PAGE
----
We wanted to know whether word processing difficulty and executive control would interactively influence adolescent readers’ comprehension monitoring in their L2. In our study, German adolescents read short expository texts in English while their eye movements were monitored. Texts contained an inconsistency manipulation (consistent vs. inconsistent information) crossed with a manipulation of word processing difficulty (difficult vs. easy context words). The inconsistency manipulation served to tap comprehension monitoring (by observing the main effect of reading inconsistent words for longer than consistent words), while the word processing difficulty manipulation served to see whether word processing difficulty (as visible in longer reading of words and texts with higher word processing difficulty) would reduce such signs of comprehension monitoring. We made the following predictions: we expected that comprehension monitoring would show in longer and increased (re)reading of inconsistent over consistent information. We further expected adolescent readers to monitor their comprehension less strongly under higher word processing difficulty (which would show in reduced inconsistency rereading), in line with the idea that more effortful passive word processing limits higher-level monitoring (Perfetti & Stafura, 2014). Moving on to the exploratory part of our study, we also measured participants’ individual differences in executive control. Given the complexity of previous evidence (de Bruïne et al., 2021; van Moort et al., 2018), we took a more explorative approach to the role of executive control by merely asking if online comprehension monitoring was additionally influenced by the readers’ executive control, which would indicate the involvement of active, reader-initiated processing (van den Broek & Helder, 2017).



Thirty-nine adolescent L2 learners were recruited from 9 and 10th grade at two German secondary schools.Footnote 1 We secured consent from their legal guardian and the participants themselves. Two participants were excluded because their German language skills were not sufficient to understand the German-language task instructions of our experiment. Another participant was excluded for having learned English as their family language, as confirmed through our language questionnaire. Three further participants were unable to finish the experiment, two due to technical problems and one due to a developmental reading difficulty. The final sample thus comprised 34 participants (n = 20 female, mean age of 14.5 years, SD = 0.8). All participants had normal or corrected-to-normal vision.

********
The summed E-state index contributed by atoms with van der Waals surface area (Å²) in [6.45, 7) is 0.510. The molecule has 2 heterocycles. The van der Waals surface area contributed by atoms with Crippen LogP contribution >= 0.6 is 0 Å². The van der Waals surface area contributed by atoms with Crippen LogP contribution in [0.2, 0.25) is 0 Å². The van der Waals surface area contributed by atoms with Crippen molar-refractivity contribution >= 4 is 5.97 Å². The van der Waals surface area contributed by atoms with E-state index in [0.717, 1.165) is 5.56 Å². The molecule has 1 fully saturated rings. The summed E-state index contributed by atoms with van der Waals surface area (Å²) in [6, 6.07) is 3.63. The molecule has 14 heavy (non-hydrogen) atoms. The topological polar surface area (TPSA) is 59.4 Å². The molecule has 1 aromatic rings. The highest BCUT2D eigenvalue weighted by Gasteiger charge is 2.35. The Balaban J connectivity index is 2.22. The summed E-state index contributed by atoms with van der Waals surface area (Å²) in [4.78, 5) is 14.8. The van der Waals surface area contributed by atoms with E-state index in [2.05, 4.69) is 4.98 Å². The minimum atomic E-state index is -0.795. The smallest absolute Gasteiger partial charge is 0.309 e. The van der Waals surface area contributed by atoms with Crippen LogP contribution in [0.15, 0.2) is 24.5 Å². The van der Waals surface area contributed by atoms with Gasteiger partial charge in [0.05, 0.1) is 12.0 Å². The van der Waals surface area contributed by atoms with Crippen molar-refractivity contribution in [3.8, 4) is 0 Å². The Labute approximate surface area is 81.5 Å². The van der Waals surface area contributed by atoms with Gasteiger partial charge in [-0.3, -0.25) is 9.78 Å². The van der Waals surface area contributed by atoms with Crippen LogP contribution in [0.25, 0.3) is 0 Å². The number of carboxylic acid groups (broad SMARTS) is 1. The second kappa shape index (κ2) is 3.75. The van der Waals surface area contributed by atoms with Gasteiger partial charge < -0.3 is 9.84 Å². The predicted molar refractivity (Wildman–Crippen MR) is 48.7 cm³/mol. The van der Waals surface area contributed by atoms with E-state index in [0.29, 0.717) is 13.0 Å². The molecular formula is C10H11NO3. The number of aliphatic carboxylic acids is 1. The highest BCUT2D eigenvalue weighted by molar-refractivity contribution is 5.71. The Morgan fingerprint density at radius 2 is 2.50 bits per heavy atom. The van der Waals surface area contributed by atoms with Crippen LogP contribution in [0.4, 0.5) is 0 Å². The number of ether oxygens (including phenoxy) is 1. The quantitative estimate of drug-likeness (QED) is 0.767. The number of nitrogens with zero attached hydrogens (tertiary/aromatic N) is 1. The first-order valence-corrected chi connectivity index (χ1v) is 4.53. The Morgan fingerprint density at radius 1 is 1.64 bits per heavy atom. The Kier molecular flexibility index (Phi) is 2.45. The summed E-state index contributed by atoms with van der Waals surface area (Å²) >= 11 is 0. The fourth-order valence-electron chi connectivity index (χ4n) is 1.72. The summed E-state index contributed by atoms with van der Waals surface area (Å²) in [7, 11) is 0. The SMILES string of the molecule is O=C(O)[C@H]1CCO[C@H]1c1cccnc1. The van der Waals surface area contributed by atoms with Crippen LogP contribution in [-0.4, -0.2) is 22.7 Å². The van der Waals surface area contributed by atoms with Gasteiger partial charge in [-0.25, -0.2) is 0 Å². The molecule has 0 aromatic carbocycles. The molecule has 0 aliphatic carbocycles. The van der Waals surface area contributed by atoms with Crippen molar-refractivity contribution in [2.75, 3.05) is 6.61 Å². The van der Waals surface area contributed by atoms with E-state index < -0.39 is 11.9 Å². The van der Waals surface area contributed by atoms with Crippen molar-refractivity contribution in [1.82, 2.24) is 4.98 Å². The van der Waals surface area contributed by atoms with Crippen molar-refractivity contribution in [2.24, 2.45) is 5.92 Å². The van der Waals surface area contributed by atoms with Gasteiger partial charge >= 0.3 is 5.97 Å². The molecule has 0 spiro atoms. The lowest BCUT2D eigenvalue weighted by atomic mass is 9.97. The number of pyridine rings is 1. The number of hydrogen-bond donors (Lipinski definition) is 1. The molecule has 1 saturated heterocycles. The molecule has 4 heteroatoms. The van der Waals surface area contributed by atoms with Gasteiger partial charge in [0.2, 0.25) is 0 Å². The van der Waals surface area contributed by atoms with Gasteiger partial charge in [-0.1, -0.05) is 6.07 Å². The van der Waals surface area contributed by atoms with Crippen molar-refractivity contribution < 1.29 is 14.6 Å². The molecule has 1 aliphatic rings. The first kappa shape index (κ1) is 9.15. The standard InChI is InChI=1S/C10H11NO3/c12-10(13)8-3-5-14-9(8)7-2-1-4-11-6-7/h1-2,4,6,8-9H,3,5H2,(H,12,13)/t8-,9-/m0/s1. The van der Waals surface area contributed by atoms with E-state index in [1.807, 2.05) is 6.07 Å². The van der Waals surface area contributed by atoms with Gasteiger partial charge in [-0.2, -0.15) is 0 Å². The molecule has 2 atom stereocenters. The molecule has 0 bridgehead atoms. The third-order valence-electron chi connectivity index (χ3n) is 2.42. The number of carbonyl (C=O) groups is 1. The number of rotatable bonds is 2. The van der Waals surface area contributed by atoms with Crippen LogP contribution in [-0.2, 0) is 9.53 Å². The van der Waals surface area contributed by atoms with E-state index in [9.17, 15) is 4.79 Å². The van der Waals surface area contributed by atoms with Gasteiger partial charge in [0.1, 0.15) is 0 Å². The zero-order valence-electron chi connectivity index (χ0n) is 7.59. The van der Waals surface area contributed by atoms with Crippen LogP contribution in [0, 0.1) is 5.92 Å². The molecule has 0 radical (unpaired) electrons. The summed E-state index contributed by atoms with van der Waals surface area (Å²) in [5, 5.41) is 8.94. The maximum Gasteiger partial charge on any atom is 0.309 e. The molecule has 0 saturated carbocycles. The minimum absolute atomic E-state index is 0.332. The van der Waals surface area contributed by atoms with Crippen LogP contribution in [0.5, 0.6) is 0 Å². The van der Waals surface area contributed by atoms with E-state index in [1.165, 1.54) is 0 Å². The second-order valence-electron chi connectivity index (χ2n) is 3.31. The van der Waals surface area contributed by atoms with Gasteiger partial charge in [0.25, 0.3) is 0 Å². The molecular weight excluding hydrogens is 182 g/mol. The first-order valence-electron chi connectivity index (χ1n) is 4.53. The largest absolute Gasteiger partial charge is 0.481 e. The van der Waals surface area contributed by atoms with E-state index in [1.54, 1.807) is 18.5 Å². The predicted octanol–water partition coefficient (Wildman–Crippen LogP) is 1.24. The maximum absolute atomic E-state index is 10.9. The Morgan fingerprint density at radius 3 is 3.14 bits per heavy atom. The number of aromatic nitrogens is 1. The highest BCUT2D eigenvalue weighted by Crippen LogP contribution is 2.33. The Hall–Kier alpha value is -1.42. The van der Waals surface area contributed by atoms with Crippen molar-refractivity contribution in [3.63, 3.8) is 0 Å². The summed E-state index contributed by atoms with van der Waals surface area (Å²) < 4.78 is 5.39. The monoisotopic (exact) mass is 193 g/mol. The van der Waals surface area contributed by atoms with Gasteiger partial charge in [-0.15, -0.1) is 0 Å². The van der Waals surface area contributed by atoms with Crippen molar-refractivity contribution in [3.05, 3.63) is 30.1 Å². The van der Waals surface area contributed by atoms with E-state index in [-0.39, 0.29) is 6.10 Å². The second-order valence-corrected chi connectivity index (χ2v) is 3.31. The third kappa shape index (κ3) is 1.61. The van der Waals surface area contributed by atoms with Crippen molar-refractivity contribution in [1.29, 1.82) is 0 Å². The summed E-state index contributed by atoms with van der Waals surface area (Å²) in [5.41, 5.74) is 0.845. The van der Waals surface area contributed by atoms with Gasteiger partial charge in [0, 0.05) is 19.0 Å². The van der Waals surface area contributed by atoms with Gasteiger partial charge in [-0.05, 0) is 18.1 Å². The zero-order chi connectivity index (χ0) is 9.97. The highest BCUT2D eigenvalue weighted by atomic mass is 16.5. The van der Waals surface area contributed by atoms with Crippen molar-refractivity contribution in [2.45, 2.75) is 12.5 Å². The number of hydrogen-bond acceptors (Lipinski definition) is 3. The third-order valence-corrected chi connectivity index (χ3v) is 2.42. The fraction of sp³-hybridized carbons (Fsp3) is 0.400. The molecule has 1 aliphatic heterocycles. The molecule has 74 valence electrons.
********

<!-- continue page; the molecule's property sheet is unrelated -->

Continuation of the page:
In order to describe our sample, we asked participants about their language learning history in a language background questionnaire (all materials are available on the Open Science Framework (OSF), All participants had grown up learning German and additionally, 11 children had grown up learning one or two non-German home languages (two each with Russian, Croatian, and Portuguese, and one each with Arabic, Indonesian, Rumanian, Polish, and Vietnamese) and had started learning German by the age of 2.0 years (SD = 3.3) on average. As to English, all but one participant had learned the language since primary school and all of them learned English at secondary school. Roughly half of the sample (n = 17) were receiving English-medium instruction in subjects such as biology or science and four had had additional English instruction through voluntary school clubs or language study trips. Participants also reported considerable exposure to English in their free-time: the three most common activities were playing English-language video games (with n = 32 playing daily and n = 24 mostly in English), engaging with English-language social media (with n = 29 using social media daily and n = 14 mostly in English), or watching English-language videos (with n = 26 watching daily and n = 10 mostly in English).

To be able to describe our sample, we also assessed our participants’ English-language abilities using standardised tests of vocabulary and word reading (see materials section for a description of tasks). We chose vocabulary and word reading to tap our participants’ L2 proficiency as both measures are widely used as such since they tap important facets of L2 comprehension (cf. de Cat, 2020; Lervåg & Aukrust, 2010), namely, knowledge of the written from and of word meanings (Torgesen et al., 2012; Wiig & Secord, 1992). On average, participants in our sample had word reading skills and vocabulary knowledge comparable to that of 13- or 10-year-old L1 learners, respectively (see Table 1).

Table 1 English language learning abilities in our sample

Reading task


Thirty-six 3- to 5-sentence texts were adapted from a previous study (Hessel & Schroeder, 2020). They had been developed based on short texts from instructional websites (Word Generation, Using English, BBC Bitesize, or TOEFL test preparation materials) and checked by two native speakers of British English for acceptability (Hessel & Schroeder, 2020). To adapt the reading task for use with adolescent readers within a school lesson of 45 min, we shortened the texts (to M = 69, SD = 8 words per story) and reduced their number to 36. Furthermore, we had the texts checked by an experienced German English-language teacher who identified and replaced grammatical constructions and words beyond the language skills of our target population. Finally, we piloted the reading task with two adolescent L2 readers to confirm its suitability. The final texts cover a range of topics, including climate change, education, vegetarian diet, and pets. An example is shown in Table 2 (for a full list of stimuli, see the projects’ online repository on the OSF).

Table 2 Example story and question